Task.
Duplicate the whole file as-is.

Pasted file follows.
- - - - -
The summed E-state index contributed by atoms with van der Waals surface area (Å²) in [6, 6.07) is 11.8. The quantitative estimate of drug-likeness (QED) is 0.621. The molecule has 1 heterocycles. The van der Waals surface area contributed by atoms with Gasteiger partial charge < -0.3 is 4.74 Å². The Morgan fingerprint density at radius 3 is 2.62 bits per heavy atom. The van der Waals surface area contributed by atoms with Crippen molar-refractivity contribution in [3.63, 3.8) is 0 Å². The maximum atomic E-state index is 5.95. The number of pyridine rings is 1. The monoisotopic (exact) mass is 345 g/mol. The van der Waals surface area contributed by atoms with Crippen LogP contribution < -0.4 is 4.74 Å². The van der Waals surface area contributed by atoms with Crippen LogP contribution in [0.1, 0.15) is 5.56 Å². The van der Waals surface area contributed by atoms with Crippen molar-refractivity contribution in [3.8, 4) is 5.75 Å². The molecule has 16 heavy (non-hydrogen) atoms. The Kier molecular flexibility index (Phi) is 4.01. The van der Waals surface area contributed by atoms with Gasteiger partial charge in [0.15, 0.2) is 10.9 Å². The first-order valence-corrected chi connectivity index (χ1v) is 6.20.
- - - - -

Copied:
The summed E-state index contributed by atoms with van der Waals surface area (Å²) in [6, 6.07) is 11.8. The quantitative estimate of drug-likeness (QED) is 0.621. The molecule has 1 heterocycles. The van der Waals surface area contributed by atoms with Gasteiger partial charge < -0.3 is 4.74 Å². The Morgan fingerprint density at radius 3 is 2.62 bits per heavy atom. The van der Waals surface area contributed by atoms with Crippen molar-refractivity contribution in [3.63, 3.8) is 0 Å². The maximum atomic E-state index is 5.95. The number of pyridine rings is 1. The monoisotopic (exact) mass is 345 g/mol. The van der Waals surface area contributed by atoms with Crippen LogP contribution < -0.4 is 4.74 Å². The van der Waals surface area contributed by atoms with Crippen LogP contribution in [0.1, 0.15) is 5.56 Å². The van der Waals surface area contributed by atoms with Crippen molar-refractivity contribution in [3.8, 4) is 5.75 Å². The molecule has 16 heavy (non-hydrogen) atoms. The Kier molecular flexibility index (Phi) is 4.01. The van der Waals surface area contributed by atoms with Gasteiger partial charge in [0.15, 0.2) is 10.9 Å². The first-order valence-corrected chi connectivity index (χ1v) is 6.20.